Native “colored” cotton (Gossipium barbadense), Peruvian north coast, and diagram representation of the proportionality of the colors used in the costume.

Dyed camelid fiber and Peruvian cochineal (Dactylopius coccus).

Fibers, threads & dyes

Cotton (Gossypium barbadense) was used to prepare light, delicate cloth, as well as for making the grounds for larger and more resistant textiles. Weavers used camelid fiber to give a weaving greater consistency, but, principally, as the surface on which to display the images of intense polychrome that characterized Chimú textiles. These fibers were easier to dye than cotton and permitted a broader range of colors.

In this costume, the transparent weaving of the ground and the base which supports the flat and volumetric applications are made of cotton. Tapestry weavings, as well as all of the iconographic decorations, are of camelid fiber, possibly that of the alpaca (Lama pacos).

The threads of the warp of the costume’s ground are composed of two strands in Z, while the threads of the weft are very thin, just one strand twisted in S. The majority of those made of camelid fiber are of thin threads composed of two strands and twisted in S.

The cotton thread is of natural light coffee color, while the camelid fibers were dyed with pigments of animal, mineral, or vegetable origin. The Chimú worked with 20 different tones of color, some with different shades. The tunic has the most chromatic variety, with red as the predominant color. The origin of many of the dyes is not known, although we do know that one of the reds comes from the cochinilla insect.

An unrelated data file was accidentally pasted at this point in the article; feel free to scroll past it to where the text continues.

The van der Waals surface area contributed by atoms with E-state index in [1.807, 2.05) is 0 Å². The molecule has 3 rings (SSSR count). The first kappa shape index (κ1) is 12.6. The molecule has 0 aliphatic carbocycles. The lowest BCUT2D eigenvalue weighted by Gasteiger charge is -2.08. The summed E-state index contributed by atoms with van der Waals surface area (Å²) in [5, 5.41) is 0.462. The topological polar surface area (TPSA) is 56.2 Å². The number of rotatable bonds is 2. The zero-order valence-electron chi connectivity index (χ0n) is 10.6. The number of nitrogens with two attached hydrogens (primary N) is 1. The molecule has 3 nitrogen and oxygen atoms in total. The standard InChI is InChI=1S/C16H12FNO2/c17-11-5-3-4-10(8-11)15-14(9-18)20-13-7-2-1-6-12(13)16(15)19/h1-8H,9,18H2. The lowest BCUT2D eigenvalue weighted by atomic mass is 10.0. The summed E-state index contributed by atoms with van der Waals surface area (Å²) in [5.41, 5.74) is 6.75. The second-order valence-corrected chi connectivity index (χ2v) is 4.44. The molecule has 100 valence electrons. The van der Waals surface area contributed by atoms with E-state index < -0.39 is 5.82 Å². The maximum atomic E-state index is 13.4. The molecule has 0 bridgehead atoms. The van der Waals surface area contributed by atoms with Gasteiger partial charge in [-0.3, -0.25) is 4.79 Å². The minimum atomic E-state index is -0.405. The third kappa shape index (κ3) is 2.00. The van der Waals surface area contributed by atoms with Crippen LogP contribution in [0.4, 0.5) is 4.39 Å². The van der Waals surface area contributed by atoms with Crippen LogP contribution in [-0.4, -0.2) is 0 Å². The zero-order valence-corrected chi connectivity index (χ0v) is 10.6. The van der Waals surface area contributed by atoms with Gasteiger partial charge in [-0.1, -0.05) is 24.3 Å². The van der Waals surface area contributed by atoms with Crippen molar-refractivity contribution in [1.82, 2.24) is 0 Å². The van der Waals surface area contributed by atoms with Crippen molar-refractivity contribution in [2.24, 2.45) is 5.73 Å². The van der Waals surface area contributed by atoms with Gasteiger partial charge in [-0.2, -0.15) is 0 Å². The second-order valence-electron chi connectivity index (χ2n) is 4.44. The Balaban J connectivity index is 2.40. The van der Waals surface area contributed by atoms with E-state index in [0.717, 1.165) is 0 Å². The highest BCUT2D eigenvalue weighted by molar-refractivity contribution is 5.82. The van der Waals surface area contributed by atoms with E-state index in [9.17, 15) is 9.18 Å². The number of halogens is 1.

Andean cotton

The Gossypium barbadense cotton species is native to the Peruvian coast. Because it is easy to grow and matures rapidly, this plant, whose ‘colors’ surprised chroniclers of the Colonial period, still flourishes. Five distinctive hues are grown today: white, light coffee, dark coffee, reddish coffee, and a gray that goes from pinkish to greenish in tone. These varieties continue to form part of the rich traditional textile tradition that has flourished along the north coast since pre-Hispanic times.

Origin of the costume’s red

The small Peruvian cochinilla insect (Dacylopius coccus) is a parasite that thrives on a variety of the tuna cactus (Opuntia Ficus-indica), which grows in arid zones. The female provides a pigment of intense dark red color, which was used as a dye by pre-Hispanic weavers.